Liberian President Ellen Johnson Sirleaf Calls on Harvard Graduates To Be Hopeful, Resilient

President Ellen Johnson Sirleaf
Daniel M. Lynch

Kennedy School of Government alumna and the President of Liberia, Ellen Johnson Sirleaf, was awarded an honorary degree during the morning exercises of Commencement on Thursday. In the afternoon she delivers a speech to the Harvard Alumni Association in which she encourages its newest members to "resist cynicism."

Drawing on challenges she has faced as Africa’s first elected female head of state, Liberian president Ellen Johnson Sirleaf urged Harvard’s Class of 2011 to be hopeful, resilient, and daring in facing life’s obstacles.

Sirleaf—who delivered her remarks at the Afternoon Exercises of the Commencement ceremony Thursday—struck a tone that many audience members described as optimistic and inspiring.

“If your dreams do not scare you,” she told a crowd of thousands of recent graduates and alumni, “they are not big enough.”

Sirleaf, who is up for reelection this November, spent much of her speech discussing her administration’s accomplishments during her first six-year term.

“In five years, we formulated the laws and policies and strategies for growth and development,” she said.

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Harvard University Commencement 2011

Harvard University Commencement 2011

Since taking office in 2006, Sirleaf, a Harvard Kennedy School alumna, said she has nearly eliminated the country’s $4.9 billion external debt; increased national revenue by over 400 percent; restored electricity and tap water to Monrovia, the Liberian capital city; and reconstructed universities, schools, and hospitals.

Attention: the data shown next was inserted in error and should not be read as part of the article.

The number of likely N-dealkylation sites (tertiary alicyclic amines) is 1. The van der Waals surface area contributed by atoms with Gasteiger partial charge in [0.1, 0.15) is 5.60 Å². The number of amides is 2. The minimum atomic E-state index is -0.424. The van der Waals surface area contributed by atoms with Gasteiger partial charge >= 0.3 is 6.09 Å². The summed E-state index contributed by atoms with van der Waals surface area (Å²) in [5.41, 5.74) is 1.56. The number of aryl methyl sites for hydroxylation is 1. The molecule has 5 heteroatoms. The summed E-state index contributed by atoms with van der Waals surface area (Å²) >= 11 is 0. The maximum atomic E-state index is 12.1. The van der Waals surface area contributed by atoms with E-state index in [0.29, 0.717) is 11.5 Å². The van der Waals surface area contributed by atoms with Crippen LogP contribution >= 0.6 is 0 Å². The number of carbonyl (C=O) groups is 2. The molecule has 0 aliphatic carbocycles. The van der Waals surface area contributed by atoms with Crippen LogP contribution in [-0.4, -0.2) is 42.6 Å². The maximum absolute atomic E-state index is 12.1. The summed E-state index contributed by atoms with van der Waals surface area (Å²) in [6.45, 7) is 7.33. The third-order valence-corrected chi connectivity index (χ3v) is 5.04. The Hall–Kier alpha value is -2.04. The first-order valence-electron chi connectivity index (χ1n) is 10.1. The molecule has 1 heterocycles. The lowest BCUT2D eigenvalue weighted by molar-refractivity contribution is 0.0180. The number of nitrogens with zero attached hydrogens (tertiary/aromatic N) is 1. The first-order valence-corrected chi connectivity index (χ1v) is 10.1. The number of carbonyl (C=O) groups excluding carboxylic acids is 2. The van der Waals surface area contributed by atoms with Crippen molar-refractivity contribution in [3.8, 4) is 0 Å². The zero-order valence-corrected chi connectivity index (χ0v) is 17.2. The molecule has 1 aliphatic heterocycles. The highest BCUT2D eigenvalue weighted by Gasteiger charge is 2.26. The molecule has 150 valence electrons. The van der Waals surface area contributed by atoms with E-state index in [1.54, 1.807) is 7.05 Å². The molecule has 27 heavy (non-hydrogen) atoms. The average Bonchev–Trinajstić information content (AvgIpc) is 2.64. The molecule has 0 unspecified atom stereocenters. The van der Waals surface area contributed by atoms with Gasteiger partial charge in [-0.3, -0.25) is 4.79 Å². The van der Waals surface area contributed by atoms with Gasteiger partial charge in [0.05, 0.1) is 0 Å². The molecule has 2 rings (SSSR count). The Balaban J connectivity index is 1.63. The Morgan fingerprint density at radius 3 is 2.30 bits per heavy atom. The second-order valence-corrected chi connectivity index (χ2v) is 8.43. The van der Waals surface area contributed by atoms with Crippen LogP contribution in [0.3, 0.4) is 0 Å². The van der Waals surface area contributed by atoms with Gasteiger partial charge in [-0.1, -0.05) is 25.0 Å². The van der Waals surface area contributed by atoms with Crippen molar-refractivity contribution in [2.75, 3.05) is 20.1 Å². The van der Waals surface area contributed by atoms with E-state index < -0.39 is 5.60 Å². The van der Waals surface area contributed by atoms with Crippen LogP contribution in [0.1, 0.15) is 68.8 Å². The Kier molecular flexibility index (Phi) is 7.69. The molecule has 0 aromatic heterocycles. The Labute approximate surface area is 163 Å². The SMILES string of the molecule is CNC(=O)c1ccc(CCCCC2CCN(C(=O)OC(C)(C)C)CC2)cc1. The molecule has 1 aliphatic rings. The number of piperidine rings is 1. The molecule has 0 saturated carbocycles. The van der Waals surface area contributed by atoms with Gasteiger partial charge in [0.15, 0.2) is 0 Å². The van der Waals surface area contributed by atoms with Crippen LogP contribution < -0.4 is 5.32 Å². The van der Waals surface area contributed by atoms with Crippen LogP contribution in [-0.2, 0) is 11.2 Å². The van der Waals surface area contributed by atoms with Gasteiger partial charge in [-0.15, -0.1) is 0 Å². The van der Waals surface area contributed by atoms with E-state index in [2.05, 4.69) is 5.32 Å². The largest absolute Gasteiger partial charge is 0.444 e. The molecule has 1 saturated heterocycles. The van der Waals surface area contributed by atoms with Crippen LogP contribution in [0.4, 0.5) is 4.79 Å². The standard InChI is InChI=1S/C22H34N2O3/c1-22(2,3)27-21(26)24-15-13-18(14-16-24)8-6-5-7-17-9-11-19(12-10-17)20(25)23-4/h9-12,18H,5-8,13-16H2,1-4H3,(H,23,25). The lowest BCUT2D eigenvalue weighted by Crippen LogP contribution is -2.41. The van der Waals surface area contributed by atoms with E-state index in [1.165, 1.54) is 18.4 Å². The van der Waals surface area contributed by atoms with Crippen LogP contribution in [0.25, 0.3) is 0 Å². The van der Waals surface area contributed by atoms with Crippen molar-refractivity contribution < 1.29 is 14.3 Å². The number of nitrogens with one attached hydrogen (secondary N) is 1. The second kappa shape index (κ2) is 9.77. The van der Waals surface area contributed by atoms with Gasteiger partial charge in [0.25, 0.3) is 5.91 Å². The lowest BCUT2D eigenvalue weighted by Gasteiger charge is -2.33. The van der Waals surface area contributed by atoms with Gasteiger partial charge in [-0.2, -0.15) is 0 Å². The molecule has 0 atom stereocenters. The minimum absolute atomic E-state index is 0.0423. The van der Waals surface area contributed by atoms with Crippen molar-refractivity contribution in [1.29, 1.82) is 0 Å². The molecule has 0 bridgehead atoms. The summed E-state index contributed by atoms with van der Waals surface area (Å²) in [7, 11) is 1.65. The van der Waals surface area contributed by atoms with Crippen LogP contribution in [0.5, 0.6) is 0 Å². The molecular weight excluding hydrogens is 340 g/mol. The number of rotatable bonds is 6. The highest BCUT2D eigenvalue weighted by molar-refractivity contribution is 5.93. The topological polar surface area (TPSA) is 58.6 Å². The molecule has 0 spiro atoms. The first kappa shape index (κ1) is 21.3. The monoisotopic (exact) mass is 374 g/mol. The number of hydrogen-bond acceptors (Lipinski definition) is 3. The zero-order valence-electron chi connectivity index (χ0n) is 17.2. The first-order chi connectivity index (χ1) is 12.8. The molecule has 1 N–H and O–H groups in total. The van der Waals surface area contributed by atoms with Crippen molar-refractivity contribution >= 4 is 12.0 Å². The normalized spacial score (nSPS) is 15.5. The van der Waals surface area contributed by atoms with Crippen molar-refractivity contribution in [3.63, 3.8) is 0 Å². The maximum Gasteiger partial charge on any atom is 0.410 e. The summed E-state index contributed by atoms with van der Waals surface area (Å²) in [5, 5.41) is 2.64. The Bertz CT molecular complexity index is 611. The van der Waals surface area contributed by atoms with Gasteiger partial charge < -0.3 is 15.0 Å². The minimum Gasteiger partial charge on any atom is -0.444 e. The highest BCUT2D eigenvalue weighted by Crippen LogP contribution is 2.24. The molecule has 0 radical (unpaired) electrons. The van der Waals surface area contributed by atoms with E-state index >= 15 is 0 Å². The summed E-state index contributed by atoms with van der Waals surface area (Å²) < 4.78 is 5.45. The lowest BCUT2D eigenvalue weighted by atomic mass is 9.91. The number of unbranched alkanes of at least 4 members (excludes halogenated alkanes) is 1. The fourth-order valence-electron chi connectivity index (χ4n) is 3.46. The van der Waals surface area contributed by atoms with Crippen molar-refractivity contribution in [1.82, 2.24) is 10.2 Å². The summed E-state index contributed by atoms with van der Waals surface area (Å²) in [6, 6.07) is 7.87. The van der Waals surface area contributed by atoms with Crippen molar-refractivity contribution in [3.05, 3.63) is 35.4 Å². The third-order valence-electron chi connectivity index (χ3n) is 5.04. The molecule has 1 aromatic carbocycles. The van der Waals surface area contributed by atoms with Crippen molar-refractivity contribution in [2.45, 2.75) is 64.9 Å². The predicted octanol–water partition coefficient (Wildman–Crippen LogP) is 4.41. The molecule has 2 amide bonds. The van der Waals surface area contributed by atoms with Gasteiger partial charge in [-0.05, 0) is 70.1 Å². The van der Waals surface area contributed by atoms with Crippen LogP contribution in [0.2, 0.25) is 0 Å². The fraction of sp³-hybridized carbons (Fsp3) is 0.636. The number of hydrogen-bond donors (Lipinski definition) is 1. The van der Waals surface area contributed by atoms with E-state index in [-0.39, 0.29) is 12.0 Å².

Yet despite these successes, Sirleaf acknowledged the “awesome” challenges facing Liberia, including civil war in neighboring nations, high costs, and lingering governmental inefficiency and corruption.

Sirleaf—whose reelection bid is being challenged by Winston A. Tubman, a Harvard Law School graduate—praised the “truly free and fair” election process that has been established in Liberia.

She joked that regardless of whether she or Tubman is elected, “the relationship between Harvard and Liberia is thus secured and in good hands.”

Sirleaf also championed the power of women in shaping social change, calling attention to the Liberian women who “fought the final battle for peace” by demonstrating in support of an end to Liberia’s civil war.

While she praised the 2008 presidential election of Barack Obama as one that permanently transformed the American political landscape, she gently chastised the United States for not having yet elected a female president.

“Let me remind you, America, that Liberia has you beat on one score: We elected our first female president, perhaps 11 years before the United States might do so,” she said to an appreciative laughter.

Sirleaf closed her speech by urging graduates to aim high and resist cynicism even in the face of “ample opportunity to become jaded and cynical.”

Allan S. Bradley ’11 said he was particularly moved by Sirleaf’s admonishment against cynicism, adding that her sentiment “means a lot given the questions that we as graduates are asking ourselves.”

Last year former Supreme Court Justice David H. Souter ’61 delivered the Commencement address. Comedian Amy Poehler delivered this year’s Class Day speech Wednesday.

—Staff writer Rebecca D. Robbins can be reached at rrobbins@college.harvard.edu.

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